The Geosteinbergia is one of the more demanding of the flying reptiles, requiring the largest aviary out of all the available species, including the massive Tropeognathus. While their environnemental needs are superior to the rest of the fliers, other than that they exhibit similar behaviors to it's close cousin the Pteranodon, spending it's days soaring in the aviary or fishing with it's sharp beak for fish, sometimes pecking it's flockmates at the feeder.
A very large pterosaur, Geosternbergia had a massive 7 meter wingspan. Its most defining feature is the large and impressive crest found on male individuals, with females possessing a smaller crest. The purpose of these crests was most likely for mating displays, but others theorise pterosaur crests may have been used for aid when flying, either by making the animal more streamlined or allowing them to make sharper turns in the air like the rudder on an airplane. Geosternbergia lacked any teeth and fed on fish and other small marine life.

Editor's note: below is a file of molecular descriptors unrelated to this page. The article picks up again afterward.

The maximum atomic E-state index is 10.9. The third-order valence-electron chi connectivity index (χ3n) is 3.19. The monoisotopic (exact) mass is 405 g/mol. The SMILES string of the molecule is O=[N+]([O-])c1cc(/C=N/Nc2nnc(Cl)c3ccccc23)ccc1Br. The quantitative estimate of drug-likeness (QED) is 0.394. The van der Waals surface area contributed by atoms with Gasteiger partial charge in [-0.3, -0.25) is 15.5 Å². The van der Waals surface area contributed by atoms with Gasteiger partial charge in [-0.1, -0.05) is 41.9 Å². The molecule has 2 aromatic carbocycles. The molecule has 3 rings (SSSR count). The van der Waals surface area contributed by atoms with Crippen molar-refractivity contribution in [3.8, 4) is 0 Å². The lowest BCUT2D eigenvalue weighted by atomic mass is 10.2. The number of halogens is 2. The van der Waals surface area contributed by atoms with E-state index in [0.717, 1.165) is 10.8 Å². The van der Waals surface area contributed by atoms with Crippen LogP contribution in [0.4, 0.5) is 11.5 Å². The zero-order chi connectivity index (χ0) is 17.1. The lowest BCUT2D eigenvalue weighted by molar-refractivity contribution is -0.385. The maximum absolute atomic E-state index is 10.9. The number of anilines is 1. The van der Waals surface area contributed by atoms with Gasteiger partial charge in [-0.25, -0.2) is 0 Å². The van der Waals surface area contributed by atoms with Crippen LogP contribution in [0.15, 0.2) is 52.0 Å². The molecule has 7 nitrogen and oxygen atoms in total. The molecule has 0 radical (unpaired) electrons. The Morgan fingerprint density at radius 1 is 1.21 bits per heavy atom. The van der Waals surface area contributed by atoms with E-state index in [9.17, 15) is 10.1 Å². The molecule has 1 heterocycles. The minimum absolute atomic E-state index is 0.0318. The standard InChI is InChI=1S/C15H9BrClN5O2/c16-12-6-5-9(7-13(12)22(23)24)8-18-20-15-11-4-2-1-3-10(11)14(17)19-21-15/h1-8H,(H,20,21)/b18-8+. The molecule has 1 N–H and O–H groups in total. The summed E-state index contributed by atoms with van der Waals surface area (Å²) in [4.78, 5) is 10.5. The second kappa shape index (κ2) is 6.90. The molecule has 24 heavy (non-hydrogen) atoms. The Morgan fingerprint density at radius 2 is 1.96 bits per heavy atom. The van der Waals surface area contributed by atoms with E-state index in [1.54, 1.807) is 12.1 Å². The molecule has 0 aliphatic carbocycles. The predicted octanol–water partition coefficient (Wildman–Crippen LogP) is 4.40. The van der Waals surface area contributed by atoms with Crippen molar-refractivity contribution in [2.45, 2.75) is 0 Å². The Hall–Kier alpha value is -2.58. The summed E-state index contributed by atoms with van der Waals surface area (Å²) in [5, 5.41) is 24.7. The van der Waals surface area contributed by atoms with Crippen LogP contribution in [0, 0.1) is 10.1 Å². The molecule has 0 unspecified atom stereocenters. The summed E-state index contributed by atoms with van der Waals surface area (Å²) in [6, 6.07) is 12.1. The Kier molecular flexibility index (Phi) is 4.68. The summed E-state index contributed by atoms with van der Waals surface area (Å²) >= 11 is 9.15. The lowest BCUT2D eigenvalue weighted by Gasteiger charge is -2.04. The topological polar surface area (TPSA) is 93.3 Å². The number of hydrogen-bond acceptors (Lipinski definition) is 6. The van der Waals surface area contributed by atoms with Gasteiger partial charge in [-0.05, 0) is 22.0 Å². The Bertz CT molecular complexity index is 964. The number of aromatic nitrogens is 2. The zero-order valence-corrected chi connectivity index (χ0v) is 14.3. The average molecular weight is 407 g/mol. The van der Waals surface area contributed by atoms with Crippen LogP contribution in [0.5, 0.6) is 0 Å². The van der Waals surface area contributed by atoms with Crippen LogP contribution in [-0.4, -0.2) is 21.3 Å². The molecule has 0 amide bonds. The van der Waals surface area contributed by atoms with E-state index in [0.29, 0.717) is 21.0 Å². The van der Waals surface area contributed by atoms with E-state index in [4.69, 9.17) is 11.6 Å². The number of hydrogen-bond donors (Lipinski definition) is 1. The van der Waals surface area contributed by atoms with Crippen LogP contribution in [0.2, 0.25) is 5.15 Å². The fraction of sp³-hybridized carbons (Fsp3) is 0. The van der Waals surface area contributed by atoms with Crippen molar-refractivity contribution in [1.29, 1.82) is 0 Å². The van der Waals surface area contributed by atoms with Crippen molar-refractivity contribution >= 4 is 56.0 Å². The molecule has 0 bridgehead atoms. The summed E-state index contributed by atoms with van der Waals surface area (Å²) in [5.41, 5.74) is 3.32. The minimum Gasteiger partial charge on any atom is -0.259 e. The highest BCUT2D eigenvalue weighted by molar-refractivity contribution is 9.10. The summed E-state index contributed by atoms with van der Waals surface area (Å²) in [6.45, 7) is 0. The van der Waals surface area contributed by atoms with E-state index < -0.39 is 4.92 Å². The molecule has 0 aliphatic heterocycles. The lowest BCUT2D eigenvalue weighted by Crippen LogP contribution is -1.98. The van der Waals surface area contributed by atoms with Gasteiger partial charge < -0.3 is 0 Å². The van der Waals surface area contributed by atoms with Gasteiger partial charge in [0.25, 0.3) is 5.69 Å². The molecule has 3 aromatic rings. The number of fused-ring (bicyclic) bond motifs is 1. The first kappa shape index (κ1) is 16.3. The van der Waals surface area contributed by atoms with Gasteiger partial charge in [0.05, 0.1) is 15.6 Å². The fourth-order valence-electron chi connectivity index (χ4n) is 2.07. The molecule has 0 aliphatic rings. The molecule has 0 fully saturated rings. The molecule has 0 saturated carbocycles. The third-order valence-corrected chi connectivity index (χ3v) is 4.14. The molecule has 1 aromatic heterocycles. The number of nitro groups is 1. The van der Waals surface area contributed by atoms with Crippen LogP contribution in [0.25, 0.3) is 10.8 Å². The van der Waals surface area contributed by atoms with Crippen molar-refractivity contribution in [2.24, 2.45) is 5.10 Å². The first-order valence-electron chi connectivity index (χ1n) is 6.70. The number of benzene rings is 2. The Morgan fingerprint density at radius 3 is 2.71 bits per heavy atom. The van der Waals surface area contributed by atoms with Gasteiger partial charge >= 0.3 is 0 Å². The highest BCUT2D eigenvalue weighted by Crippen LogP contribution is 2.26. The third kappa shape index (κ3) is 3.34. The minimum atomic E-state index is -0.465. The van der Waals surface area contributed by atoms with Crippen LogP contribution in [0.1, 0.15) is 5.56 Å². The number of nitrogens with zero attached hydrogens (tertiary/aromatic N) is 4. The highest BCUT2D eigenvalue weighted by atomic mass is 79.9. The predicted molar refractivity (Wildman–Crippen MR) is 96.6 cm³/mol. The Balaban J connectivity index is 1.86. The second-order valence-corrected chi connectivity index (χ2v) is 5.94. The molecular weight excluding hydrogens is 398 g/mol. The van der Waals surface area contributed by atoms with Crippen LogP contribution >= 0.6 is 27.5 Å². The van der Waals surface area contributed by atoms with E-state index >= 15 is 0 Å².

When its remains were found in 1952, it was assumed to have been a species of Pteranodon due to their similar shape and size. Thus in 1966 it was named as Pteranodon sternbergi. A thorough study in 1978 after additional fossils were uncovered, enough differences were found to move it to a new genus.
Geosternbergia remains have been found in the Niobrara Formation, Pierre Shale and Smoky Hill Chalk. These Cretaceous formations harbour a large variety of marine life, including various fish, marine reptiles and other pterosaurs such as Nyctosaurus.
Behind the scenes
- Geosternbergia on Wikipedia